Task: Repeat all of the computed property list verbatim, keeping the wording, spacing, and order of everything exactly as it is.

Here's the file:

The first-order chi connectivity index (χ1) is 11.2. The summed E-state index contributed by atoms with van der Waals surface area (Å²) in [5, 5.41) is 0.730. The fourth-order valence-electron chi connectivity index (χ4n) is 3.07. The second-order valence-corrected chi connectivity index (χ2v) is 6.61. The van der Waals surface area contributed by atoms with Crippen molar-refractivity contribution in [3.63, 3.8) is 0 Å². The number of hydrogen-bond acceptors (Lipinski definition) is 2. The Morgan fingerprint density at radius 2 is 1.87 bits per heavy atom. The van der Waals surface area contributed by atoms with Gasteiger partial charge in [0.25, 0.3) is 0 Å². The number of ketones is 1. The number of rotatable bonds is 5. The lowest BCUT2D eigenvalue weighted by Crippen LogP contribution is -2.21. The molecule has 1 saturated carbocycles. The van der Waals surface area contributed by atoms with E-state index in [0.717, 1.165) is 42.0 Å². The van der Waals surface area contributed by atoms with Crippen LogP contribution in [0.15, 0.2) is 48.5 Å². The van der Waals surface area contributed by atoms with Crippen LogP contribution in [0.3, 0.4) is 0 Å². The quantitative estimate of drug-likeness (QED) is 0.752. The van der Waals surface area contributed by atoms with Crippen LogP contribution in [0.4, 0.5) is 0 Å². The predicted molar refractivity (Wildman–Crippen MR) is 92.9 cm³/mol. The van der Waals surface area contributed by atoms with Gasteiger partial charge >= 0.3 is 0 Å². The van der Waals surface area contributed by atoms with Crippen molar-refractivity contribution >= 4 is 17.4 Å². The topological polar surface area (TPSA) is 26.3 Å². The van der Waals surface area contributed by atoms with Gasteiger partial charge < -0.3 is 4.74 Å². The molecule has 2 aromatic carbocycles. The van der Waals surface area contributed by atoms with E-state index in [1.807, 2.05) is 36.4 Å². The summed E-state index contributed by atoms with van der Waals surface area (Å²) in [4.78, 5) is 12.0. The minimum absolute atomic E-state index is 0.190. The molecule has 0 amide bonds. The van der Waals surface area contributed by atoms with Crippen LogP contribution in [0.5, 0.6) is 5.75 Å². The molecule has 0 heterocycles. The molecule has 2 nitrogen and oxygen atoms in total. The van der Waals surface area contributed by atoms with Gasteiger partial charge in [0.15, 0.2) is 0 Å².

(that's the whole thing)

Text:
The first-order chi connectivity index (χ1) is 11.2. The summed E-state index contributed by atoms with van der Waals surface area (Å²) in [5, 5.41) is 0.730. The fourth-order valence-electron chi connectivity index (χ4n) is 3.07. The second-order valence-corrected chi connectivity index (χ2v) is 6.61. The van der Waals surface area contributed by atoms with Crippen molar-refractivity contribution in [3.63, 3.8) is 0 Å². The number of hydrogen-bond acceptors (Lipinski definition) is 2. The Morgan fingerprint density at radius 2 is 1.87 bits per heavy atom. The van der Waals surface area contributed by atoms with Gasteiger partial charge in [0.25, 0.3) is 0 Å². The number of ketones is 1. The number of rotatable bonds is 5. The lowest BCUT2D eigenvalue weighted by Crippen LogP contribution is -2.21. The molecule has 1 saturated carbocycles. The van der Waals surface area contributed by atoms with E-state index in [0.717, 1.165) is 42.0 Å². The van der Waals surface area contributed by atoms with Crippen LogP contribution in [0.15, 0.2) is 48.5 Å². The van der Waals surface area contributed by atoms with Crippen LogP contribution in [0.3, 0.4) is 0 Å². The quantitative estimate of drug-likeness (QED) is 0.752. The van der Waals surface area contributed by atoms with Crippen LogP contribution in [0.4, 0.5) is 0 Å². The predicted molar refractivity (Wildman–Crippen MR) is 92.9 cm³/mol. The van der Waals surface area contributed by atoms with Gasteiger partial charge >= 0.3 is 0 Å². The van der Waals surface area contributed by atoms with Crippen molar-refractivity contribution >= 4 is 17.4 Å². The topological polar surface area (TPSA) is 26.3 Å². The van der Waals surface area contributed by atoms with Gasteiger partial charge < -0.3 is 4.74 Å². The molecule has 2 aromatic carbocycles. The van der Waals surface area contributed by atoms with E-state index in [1.807, 2.05) is 36.4 Å². The summed E-state index contributed by atoms with van der Waals surface area (Å²) in [4.78, 5) is 12.0. The minimum absolute atomic E-state index is 0.190. The molecule has 0 amide bonds. The van der Waals surface area contributed by atoms with Crippen LogP contribution in [0.5, 0.6) is 5.75 Å². The molecule has 0 heterocycles. The molecule has 2 nitrogen and oxygen atoms in total. The van der Waals surface area contributed by atoms with Gasteiger partial charge in [0.15, 0.2) is 0 Å².